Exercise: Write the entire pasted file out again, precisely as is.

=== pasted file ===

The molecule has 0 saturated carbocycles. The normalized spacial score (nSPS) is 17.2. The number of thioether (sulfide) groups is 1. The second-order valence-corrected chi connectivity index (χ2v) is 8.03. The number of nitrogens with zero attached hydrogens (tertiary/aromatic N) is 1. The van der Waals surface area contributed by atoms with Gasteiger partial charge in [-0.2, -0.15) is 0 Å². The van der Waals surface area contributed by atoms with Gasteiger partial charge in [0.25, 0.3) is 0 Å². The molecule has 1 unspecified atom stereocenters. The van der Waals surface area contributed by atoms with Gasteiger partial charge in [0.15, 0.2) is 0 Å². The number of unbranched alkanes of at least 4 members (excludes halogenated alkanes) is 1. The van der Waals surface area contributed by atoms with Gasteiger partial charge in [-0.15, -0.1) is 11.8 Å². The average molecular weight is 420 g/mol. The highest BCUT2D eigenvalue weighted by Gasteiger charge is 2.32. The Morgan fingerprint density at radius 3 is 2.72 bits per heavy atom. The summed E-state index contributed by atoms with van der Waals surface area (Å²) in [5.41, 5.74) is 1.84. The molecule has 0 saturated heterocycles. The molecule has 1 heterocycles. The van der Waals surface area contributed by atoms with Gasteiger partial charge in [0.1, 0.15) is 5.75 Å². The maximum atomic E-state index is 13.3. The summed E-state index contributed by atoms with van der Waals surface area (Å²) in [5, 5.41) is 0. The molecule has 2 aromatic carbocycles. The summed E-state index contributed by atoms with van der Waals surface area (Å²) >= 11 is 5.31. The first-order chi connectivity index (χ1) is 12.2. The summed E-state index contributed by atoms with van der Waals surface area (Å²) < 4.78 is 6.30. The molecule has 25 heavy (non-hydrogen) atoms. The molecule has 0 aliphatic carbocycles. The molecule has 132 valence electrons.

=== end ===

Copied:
The molecule has 0 saturated carbocycles. The normalized spacial score (nSPS) is 17.2. The number of thioether (sulfide) groups is 1. The second-order valence-corrected chi connectivity index (χ2v) is 8.03. The number of nitrogens with zero attached hydrogens (tertiary/aromatic N) is 1. The van der Waals surface area contributed by atoms with Gasteiger partial charge in [-0.2, -0.15) is 0 Å². The van der Waals surface area contributed by atoms with Gasteiger partial charge in [0.25, 0.3) is 0 Å². The molecule has 1 unspecified atom stereocenters. The van der Waals surface area contributed by atoms with Gasteiger partial charge in [0.15, 0.2) is 0 Å². The number of unbranched alkanes of at least 4 members (excludes halogenated alkanes) is 1. The van der Waals surface area contributed by atoms with Gasteiger partial charge in [-0.15, -0.1) is 11.8 Å². The average molecular weight is 420 g/mol. The highest BCUT2D eigenvalue weighted by Gasteiger charge is 2.32. The Morgan fingerprint density at radius 3 is 2.72 bits per heavy atom. The summed E-state index contributed by atoms with van der Waals surface area (Å²) in [5.41, 5.74) is 1.84. The molecule has 0 saturated heterocycles. The molecule has 1 heterocycles. The van der Waals surface area contributed by atoms with Gasteiger partial charge in [0.1, 0.15) is 5.75 Å². The maximum atomic E-state index is 13.3. The summed E-state index contributed by atoms with van der Waals surface area (Å²) in [5, 5.41) is 0. The molecule has 2 aromatic carbocycles. The summed E-state index contributed by atoms with van der Waals surface area (Å²) >= 11 is 5.31. The first-order chi connectivity index (χ1) is 12.2. The summed E-state index contributed by atoms with van der Waals surface area (Å²) < 4.78 is 6.30. The molecule has 25 heavy (non-hydrogen) atoms. The molecule has 0 aliphatic carbocycles. The molecule has 132 valence electrons.